The experience of mind nature is, for almost everyone, a turning point in their practice. The utter groundlessness of experience, when you know it directly, not conceptually, is profoundly meaningful, and it affects people in different ways. For most people, there is a feeling of deep joy and extraordinary freedom, and a humble appreciation that that experience or shift is only the start of a journey. In that groundlessness, you know that it is possible to experience whatever life throws at you, and not react. That is freedom—freedom from the tyranny of reaction. But it is precisely here that you have to make a choice.
In the movie The Matrix, the protagonist, after finding out that he lives in an illusory world, is offered the choice between taking a red pill and continuing to learn about reality or taking a blue pill and returning to an illusion of life. For Buddhist practitioners, that choice is equivalent to whether you use a glimpse of what you actually are to begin a journey into the unknown or you use it to define and solidify a sense of self. (Please note that I am using the red pill/blue pill imagery as it was originally presented in the movie, not as it has been co-opted by certain groups to advance their views of male and female oppression.)
If you feel your experience makes you different and better than other people, you have chosen the blue pill: you continue to live in an illusion. On the other hand, if you see that fundamentally you are no different from every other person who has walked on this planet, that greater awareness actually presents you with less choice, not more, and that you have to shoulder the responsibilities of that awareness, you are taking the red pill.
Choosing the red pill requires a certain strength of character. You can no longer ignore or indulge your own reactivity. Whenever it kicks up, you have to meet the turmoil, find a way to not be consumed by it, and, as your practice matures, see through it and do whatever is called for in the situation.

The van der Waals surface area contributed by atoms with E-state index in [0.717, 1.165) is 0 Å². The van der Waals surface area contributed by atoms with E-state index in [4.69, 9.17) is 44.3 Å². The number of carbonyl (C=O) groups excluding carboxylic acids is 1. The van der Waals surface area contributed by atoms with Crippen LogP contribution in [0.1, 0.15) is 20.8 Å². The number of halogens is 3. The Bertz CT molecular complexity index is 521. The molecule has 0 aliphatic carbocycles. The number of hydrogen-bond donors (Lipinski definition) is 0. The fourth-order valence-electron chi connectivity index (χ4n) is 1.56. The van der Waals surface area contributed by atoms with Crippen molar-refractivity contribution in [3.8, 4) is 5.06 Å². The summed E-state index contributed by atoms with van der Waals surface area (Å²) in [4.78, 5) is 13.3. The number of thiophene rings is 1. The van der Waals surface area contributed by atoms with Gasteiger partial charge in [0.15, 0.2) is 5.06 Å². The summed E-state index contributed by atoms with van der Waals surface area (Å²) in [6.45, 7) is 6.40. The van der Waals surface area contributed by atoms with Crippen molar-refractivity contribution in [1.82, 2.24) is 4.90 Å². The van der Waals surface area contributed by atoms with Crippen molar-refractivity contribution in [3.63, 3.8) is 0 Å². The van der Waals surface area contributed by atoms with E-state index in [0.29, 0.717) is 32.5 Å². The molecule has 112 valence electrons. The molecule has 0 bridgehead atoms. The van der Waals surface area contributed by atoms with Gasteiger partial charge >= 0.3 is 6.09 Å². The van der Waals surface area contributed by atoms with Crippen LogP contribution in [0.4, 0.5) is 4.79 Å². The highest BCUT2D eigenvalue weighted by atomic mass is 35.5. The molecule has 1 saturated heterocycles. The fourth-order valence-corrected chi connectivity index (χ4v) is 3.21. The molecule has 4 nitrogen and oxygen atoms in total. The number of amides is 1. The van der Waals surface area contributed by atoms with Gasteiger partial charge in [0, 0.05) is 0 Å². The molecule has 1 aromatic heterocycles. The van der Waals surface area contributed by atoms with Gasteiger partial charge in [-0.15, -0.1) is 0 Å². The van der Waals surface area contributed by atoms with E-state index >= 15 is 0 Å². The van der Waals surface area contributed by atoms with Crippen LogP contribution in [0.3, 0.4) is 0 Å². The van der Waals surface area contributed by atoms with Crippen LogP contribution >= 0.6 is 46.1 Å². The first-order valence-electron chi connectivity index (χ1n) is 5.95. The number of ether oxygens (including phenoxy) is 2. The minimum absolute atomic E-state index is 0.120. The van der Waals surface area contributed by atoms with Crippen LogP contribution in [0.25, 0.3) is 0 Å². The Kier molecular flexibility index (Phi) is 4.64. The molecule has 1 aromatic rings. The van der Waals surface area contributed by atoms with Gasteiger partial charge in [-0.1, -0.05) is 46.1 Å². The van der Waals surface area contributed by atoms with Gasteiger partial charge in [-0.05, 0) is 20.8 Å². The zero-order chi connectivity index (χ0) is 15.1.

In many traditions, this strength of character is not talked about explicitly. In Mahayana Buddhism, for instance, it is covered by the cultivation of compassion and the corresponding cultivation of the first five of the six perfections: generosity, ethics, patience, energy, and meditative stability (the sixth is wisdom). In Vajrayana, it is what samaya [commitment to awakening] is about, a commitment to make use of whatever you encounter in life to be present and aware. (Unfortunately, the term samaya has been much abused and exploited for other purposes, and it is often conflated with feudal fealty.) In the Taoist classic the Tao Te Ching, Tao refers to the way and to knowing the way, which is largely a function of insight. Te, on the other hand, refers to the strength of character needed to follow the way, because, as one person wrote, in Chinese society (as in our own) the world does not reward the life worth living.
When you choose the blue pill you feel that your experience of mind nature makes you someone special, that you have transcended ordinary human existence, that the norms of society no longer apply to you, that you are not accountable to mere mortals, that you have access to a higher or deeper truth, and that that access means that your authority and wisdom cannot and should not be questioned. When you have taken the blue pill, you do not look at your own reactivity. You attribute any adverse effects of your counsel or actions to the ripening of the injured party’s karma, as purification, or as a mystery beyond ordinary comprehension. The patterns of self and self-cherishing have taken over the experience of mind nature and are only reinforced by it.
In contrast, when you choose the red pill, you choose not to indulge your own reactivity or confusion. You respect the norms of society, even though you may see through them. You do not see yourself as privileged or entitled, and you take even greater responsibility for your actions because you know intimately what it is like to suffer. These shifts can create difficulties when it comes to navigating the world. If we go back to The Matrix for a moment, taking the red pill does not make Neo’s life easier. In fact, the choice puts him in great danger precisely because he sees that society is illusion. The cohesion of any society is based on shared illusions. When we see through those illusions, we often find that it is no longer possible to do what is conventionally expected of us—to look the other way, perhaps, or to say nothing in certain situations, or to do what everyone else is doing because that is what is done—and that can be a problem.
The direct experience of mind nature is a critical moment for all of us. Many people see it as an end of a journey, when it is better understood as a beginning. Celebrate this beginning, by all means. It is vitally important. But don’t make the mistake of thinking you have arrived. There is a whole new world open to you now, and you have just started to see it with new eyes.
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